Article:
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Medieval Spanish Cuisine

Author : Brian Petit

Food forms an integral part of every society. However the middle age era in Spain was characterised by a rather eccentric fact when all was narrowed down to the varieties of foods at the disposition of the Spaniard populace. The individuals' social class determined the food they were entitled to.

The gastronomy of the royalties and the well-to-do members of the society was characterised by superfluity of delectable food varieties as opposed to the underprivileged whose meals consisted of inferior quality provisions. This was not only facilitated by insufficient funds to foot their bills when it came to better rations but also the fact that some foodstuffs were only suited to the nobles and the humbled members of the society were not allowed to purchase them even when luck fell on their side and they would be able to acquire them.

The unfortunate members of the society tended their prolific lands only for the harvests to go to the well heeled. Consequently, they were only allowed the refuse of the nobles which did not do much good to their well being since it consisted of relatively low nutritional value compared to what the rich consumed. Their meals consisted of bread which was not favoured by the nobles. Their indispensable veggies diet was cabbage, carrots and turnips. Porridge formed an essential part of the peasants' diet. The only type of meat they were entitled to regularly was pork since it was commonplace.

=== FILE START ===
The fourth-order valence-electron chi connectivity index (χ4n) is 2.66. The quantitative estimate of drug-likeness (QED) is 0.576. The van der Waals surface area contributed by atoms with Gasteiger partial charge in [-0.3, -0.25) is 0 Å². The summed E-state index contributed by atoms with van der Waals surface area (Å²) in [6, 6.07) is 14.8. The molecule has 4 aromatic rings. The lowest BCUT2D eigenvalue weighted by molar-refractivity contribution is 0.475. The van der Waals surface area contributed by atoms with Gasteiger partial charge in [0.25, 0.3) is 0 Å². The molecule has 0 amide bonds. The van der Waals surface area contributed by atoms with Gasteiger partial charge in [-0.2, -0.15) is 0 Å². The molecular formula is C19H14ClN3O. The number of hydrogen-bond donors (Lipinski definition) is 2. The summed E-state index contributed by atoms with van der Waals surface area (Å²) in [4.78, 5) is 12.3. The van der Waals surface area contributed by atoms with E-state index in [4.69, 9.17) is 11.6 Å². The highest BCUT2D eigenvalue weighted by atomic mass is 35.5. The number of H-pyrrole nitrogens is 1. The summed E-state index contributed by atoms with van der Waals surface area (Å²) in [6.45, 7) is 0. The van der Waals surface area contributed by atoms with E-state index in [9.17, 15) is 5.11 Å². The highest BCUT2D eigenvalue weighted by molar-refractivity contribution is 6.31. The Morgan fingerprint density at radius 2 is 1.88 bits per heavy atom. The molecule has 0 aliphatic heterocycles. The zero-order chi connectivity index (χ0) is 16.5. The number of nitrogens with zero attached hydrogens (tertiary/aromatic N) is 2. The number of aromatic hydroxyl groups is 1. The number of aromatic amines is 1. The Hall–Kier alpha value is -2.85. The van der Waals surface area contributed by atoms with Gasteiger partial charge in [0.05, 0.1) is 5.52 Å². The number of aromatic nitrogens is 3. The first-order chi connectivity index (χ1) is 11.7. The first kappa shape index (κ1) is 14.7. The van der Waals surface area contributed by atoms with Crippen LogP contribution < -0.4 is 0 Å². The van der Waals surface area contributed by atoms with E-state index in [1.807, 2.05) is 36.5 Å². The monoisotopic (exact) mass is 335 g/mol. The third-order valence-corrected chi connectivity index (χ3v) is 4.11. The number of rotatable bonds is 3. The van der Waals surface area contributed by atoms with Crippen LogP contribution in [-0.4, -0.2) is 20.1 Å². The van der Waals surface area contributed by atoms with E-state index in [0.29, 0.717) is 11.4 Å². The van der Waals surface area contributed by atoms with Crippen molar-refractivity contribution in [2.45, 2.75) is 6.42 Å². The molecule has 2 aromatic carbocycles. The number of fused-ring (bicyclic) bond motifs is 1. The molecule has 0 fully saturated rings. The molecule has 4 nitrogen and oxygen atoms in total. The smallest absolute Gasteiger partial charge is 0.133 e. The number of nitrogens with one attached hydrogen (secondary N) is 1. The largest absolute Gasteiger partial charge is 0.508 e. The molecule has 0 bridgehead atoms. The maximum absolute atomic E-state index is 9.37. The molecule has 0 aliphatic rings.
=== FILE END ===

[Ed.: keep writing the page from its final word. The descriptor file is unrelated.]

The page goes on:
On the other hand, their wealthy counterparts had access to a variety of foods. Their diets were healthier as a result of enhanced nutritional concentration. Their bread as opposed to that eaten by peasants was baked from ground white flour and the loaves were used as serving plates which later came to be known as trenchers. The leftovers were fed off to the peasants.

These high ranking members of the society were entitled to an assortment of meaty products to choose from. Rabbit, lamb, fish, deer meat, chicken and beef were plentiful to grace their hearty banquets.

The high ranking social class was not inclined to fresh fruit. They largely had a preference for currants, dates, figs and raisins. They did not consume veggies often since they held the notion that veggies lacked nutritional worth.

Wine was also an integral part of an archetypal Spanish meal. The nobles sipped a variety of wines and beers to down their scrumptious meals according to their individual preference.

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Submitted : 2011-10-21    Word Count : 401    Times Viewed: 551